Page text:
This disaster is, by no means, the largest one to occur near the Grand Mosque. The area surrounding that most holy of Muslim sites has seen multiple stampedes which saw a horrific 1,426 die in a pedestrian tunnel in 1990 and more recently, in 2006, when over 350 lost their lives.
Where there are no certain answers, questions must be asked to avert an even larger disaster with millions of pilgrims set to visit the very same place, days from now, while performing what is required from all able-bodied and financially capable Muslims: the Hajj (Pilgrimage).
The pilgrimage, occurring every year, is one of the five central pillars of a religion of over 1 billion practitioners world-wide, so it is not only incumbent on Saudis to insist on a fair and just accounting of what occurred, but responsibility lies with Muslims, the world over.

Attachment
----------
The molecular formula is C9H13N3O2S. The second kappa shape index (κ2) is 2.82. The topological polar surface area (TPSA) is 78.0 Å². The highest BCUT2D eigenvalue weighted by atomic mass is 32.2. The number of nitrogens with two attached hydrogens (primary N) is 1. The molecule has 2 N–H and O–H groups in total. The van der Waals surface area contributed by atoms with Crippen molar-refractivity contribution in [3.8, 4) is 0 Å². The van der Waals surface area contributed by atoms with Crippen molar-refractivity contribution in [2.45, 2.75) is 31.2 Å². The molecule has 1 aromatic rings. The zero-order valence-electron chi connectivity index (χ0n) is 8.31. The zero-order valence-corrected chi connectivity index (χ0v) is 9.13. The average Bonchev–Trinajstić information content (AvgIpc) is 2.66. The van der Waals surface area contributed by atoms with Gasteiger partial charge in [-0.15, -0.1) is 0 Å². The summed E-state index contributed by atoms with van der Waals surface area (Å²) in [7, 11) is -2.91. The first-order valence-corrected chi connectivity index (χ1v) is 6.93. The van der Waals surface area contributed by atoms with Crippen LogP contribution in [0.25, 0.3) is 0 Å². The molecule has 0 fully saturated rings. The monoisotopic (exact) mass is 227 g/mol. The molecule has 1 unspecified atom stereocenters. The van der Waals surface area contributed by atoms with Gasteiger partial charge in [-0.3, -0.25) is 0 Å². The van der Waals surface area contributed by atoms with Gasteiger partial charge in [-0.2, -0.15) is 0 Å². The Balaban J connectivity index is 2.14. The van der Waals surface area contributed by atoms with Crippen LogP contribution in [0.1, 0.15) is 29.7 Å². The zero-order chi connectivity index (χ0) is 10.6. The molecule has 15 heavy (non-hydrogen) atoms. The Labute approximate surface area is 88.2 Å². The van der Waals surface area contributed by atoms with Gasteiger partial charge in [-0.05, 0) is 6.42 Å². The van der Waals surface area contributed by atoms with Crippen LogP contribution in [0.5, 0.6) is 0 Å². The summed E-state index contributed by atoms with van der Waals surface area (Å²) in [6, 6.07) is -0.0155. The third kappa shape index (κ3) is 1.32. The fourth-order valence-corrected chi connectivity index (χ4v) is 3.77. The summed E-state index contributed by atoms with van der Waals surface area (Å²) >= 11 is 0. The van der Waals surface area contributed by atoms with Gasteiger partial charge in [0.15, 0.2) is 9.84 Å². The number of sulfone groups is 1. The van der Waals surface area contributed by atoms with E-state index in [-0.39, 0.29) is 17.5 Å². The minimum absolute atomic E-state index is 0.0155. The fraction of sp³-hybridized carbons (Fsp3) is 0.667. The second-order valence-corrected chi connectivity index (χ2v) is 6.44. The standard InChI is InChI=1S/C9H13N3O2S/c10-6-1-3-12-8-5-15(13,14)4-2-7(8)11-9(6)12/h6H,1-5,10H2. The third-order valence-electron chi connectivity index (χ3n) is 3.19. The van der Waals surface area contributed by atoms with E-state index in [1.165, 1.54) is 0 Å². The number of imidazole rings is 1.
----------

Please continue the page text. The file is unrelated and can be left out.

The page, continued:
Many Muslims may argue that this was an act of God, that those who perished died martyrs in the best place possible on earth. While that maybe so, we owe it to those who lost their lives yesterday to see if there was more to this disaster than meets the eye.